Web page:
Title: Japanese literature of the Shōwa period : a guide to Japanese reference and research materials / Joseph K. Yamagiwa.
Author: Yamagiwa, Joseph K. (Joseph Koshimi), 1906-
Collection: Center for Japanese Studies Publications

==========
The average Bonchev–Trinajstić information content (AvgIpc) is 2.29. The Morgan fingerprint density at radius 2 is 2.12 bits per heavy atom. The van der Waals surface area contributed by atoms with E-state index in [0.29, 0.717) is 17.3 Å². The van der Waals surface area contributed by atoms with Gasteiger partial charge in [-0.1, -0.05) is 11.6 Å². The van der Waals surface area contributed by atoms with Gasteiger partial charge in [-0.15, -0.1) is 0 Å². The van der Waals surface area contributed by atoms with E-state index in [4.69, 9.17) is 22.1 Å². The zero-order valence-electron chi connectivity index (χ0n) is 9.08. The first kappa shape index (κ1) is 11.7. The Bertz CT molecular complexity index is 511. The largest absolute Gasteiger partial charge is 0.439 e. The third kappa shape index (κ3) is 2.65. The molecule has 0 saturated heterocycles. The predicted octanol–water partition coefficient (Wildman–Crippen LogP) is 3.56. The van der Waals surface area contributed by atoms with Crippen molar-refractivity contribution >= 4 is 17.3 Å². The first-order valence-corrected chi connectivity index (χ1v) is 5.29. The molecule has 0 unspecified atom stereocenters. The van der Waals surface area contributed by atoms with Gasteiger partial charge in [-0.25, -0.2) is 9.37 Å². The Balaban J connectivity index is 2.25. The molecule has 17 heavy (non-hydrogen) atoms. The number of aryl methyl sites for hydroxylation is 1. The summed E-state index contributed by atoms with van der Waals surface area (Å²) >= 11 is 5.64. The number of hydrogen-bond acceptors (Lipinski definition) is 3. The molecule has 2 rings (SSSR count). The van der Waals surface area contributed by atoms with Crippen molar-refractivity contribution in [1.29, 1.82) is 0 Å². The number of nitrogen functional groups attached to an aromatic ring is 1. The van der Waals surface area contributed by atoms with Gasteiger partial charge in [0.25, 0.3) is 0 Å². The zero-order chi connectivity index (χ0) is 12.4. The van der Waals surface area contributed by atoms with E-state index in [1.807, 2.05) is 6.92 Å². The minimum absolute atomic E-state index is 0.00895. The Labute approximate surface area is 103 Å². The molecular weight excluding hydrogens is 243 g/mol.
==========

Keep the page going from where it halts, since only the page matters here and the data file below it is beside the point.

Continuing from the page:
22 A GUIDE TO JAPANESE REFERENCE AND RESEARCH MATERIALS 36. The Araragi School in Its Earliest Years Also asking for a revivifying of the tanka but opposed to the excesses of the Myojo school was Masaoka Shiki, who formed the Negishi Tankakai or Negishi Tanka Society. Favoring the straightforward style of the Man'y6shu, he wrote poems which were made up of tightly knit images. Masaoka's poetry was not completely unmarked by the influence of the Myojo school, but his preference for nature as a subject matter, and soberer technique, distinguishes him from poets like the Yosanos. Like Masaoka in faithfully picturing the scenes of the countryside were Katori Hotsuma, Oka Fumoto, Ito Sachio, Nagatsuka Takashi, and Morita Yoshir. Masaoka' s emphasis on shasei, the portrayal of nature by means of a sketch-like technique, was later changed by Ito, who spoke of shajitsu, "truth to reality," and sakebi, "a shoutingness." Nagatsuka, on the other hand, believed that hie,"a coolness," was proper to the poet. Ashibi,Akane and Araragi, named after various trees, were the journals in which this group of poets published their work. Associated with It6, who was editor of Araragi from 1908 till his death in 1913 were Saito Mokichi, Shimagi Akahiko, Koizumi Chikashi, Ishihara Jun, Nakamura Kenkichi, and Tsuchiya Bummei. 37. Naturalistic Tanka Onoe Saishiu's Obakosha (Greater Plantain Society), which was founded in 1905, nurtured the naturalist poets Maeda Yugure and Wakayama Bokusui, and soon began to reflect impressionistically the fin de siecle feelings that were then current. Onoe himself wrote an article in the journal Sosaku (Creation), entitled "Tanka metsub5 shiron (Private thoughts on the decline of the tanka), in which he declared that the tanka should no longer be composed as an independent poem but only as a unit in a series of poems, that its thirty-one syllables were too restrictive for the needs of the modern age, and that a more modern idiom should be used in place of the older literary language. Ishikawa Takuboku and Kitahara Hakushu felt that the tanka was a means more suitable for the expression of some genteel taste than of one's individuality. The influence of naturalism is found in Maeda's earliest work; later he cultivated a more impressionistic and sensuous style. Wakayama passed from high lyricism to a description of life's hardships. Especially in Ishikawa's work is found the sensitive reactions of a poet subjected to a lifetime of poverty. Toki Zemmaro and Ishikawa anticipate the rise of the Seikatsuha or Life School, which numbered Kubota Utsubo, Matsumura Eiichi, and Handa Ryohei among its members. 38. Decadent Trends Decadent ideas in the tanka are next found in the works of Yoshii Isamu and Kitahara Hakushu. From the self-abandonment first characteristic of his poetry, Yoshii passed on to a somewhat more subdued insistence on the right of a man to enjoy himself. The pleasure quarters of Gion in Ky6to were a favorite subject matter for Yoshii. Kitahara, more delicate, imaginative, and pessimistic, borrowed from the theories of Arthur Symons and from the French symbolists and decadents, and used the newer words of the day in creating a modernistic poetry. 39. The Araragi School as the Dominant School of the Tanka Following It5 Sachio's death in 1913, the editorship of Araragi passed to Shimagi Akahiko, who swiftly made Araragi the central school of the tanka in the Taish6 and Showa periods. In this he received the full support of Koizumi Chikashi and Sait6 Mokichi. The emphasis on imagism and a style based on that of the Man'yoshiiu, stressed by Masaoka, were now combined with a deeper reflectiveness. Among the poets gathered in Araragi were Nakamura Kenkichi, Tsuchiya Bummei, Oka Fumoto, Shaku Chokui, Hirafuku Hyakusui, Nagatsuka Takashi, and Ishihara Jun. Nakamura insisted that true imagism came when the poet was able to see into the inner "life" of whatever he observed and was able to sing automatically about it. Shimagi too looked for a process of refinement, a gathering of "life's power in one point" whenever any subject matter for poetry was being observed. An "Oriental" quietude appears to settle in his later works. Shimagi's pupils included Moriyama Teisen, Tsuchida Kohei, Takata Namikichi, Imai Kuniko, Tsukiji Fujiko, and Kubota Fujiko; Saito's included Yuki Ais6ka, Kan6 Akatsuki, and Sugiura Suiko; and Koizumi's numbered Migashima Yoshiko and Hara Asao. The Araragi school was the dominant one by 1917 or 1918. Although it was attacked by the symbolist Ota Mizuho, Shimagi and Saito argued effectively in its defense. Leaving for the magazine Nikko (Sunlight) in 1924 but still retaining a cooperative association with Araragi were the poets Ishihara, Koizumi, Shaku Chokuii, Kitahara Hakushfi, Toki Zemmaro, Maeda Yugure, Kawada Jun, and Kinoshita Toshiharu. 40. Poems in the Spoken Language (Kogoka IP c - ) Among those who felt that the modern tanka should be written in the modern spoken language were the following poets at the beginning of the twentieth century: Aoyama Kason, Nishide Chofu, and Narumi Y6kichi. Later poets of the same persuasion included Yasunari Jiro, Yashiro Toson, Nishimura Y6kichi, and Watanabe Junzo. Kinoshita Toshiharu, who began as a disciple of Sasaki Nobutsuna and was the only tanka poet of the idealist Shirakaba or White Birch group, also is known for his use of everyday language, and even slang forms, in his poetry. Nishimura, on the other hand, was a socialist and poked fun at the Shirakaba school.